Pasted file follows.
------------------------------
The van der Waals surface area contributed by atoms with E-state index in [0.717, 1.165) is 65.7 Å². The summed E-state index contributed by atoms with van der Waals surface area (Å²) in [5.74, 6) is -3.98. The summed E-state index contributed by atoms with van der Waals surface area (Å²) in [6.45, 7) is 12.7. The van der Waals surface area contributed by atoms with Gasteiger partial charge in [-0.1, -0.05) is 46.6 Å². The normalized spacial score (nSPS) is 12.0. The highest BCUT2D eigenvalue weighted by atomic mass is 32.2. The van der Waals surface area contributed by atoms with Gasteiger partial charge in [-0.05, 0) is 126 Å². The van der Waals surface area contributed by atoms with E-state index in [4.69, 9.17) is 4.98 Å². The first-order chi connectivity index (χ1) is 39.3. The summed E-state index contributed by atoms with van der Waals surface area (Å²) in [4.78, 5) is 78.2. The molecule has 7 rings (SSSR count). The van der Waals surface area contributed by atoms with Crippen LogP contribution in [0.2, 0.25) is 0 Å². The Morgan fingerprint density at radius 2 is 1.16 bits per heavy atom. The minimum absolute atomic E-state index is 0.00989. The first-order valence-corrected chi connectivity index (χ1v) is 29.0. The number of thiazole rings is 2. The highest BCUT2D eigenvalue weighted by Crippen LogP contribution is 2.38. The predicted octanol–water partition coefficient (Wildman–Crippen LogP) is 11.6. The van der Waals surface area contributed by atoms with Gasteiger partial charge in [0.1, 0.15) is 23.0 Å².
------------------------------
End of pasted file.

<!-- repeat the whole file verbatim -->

The van der Waals surface area contributed by atoms with E-state index in [0.717, 1.165) is 65.7 Å². The summed E-state index contributed by atoms with van der Waals surface area (Å²) in [5.74, 6) is -3.98. The summed E-state index contributed by atoms with van der Waals surface area (Å²) in [6.45, 7) is 12.7. The van der Waals surface area contributed by atoms with Gasteiger partial charge in [-0.1, -0.05) is 46.6 Å². The normalized spacial score (nSPS) is 12.0. The highest BCUT2D eigenvalue weighted by atomic mass is 32.2. The van der Waals surface area contributed by atoms with Gasteiger partial charge in [-0.05, 0) is 126 Å². The van der Waals surface area contributed by atoms with E-state index in [4.69, 9.17) is 4.98 Å². The first-order chi connectivity index (χ1) is 39.3. The summed E-state index contributed by atoms with van der Waals surface area (Å²) in [4.78, 5) is 78.2. The molecule has 7 rings (SSSR count). The van der Waals surface area contributed by atoms with Crippen LogP contribution in [0.2, 0.25) is 0 Å². The Morgan fingerprint density at radius 2 is 1.16 bits per heavy atom. The minimum absolute atomic E-state index is 0.00989. The first-order valence-corrected chi connectivity index (χ1v) is 29.0. The number of thiazole rings is 2. The highest BCUT2D eigenvalue weighted by Crippen LogP contribution is 2.38. The predicted octanol–water partition coefficient (Wildman–Crippen LogP) is 11.6. The van der Waals surface area contributed by atoms with Gasteiger partial charge in [0.1, 0.15) is 23.0 Å².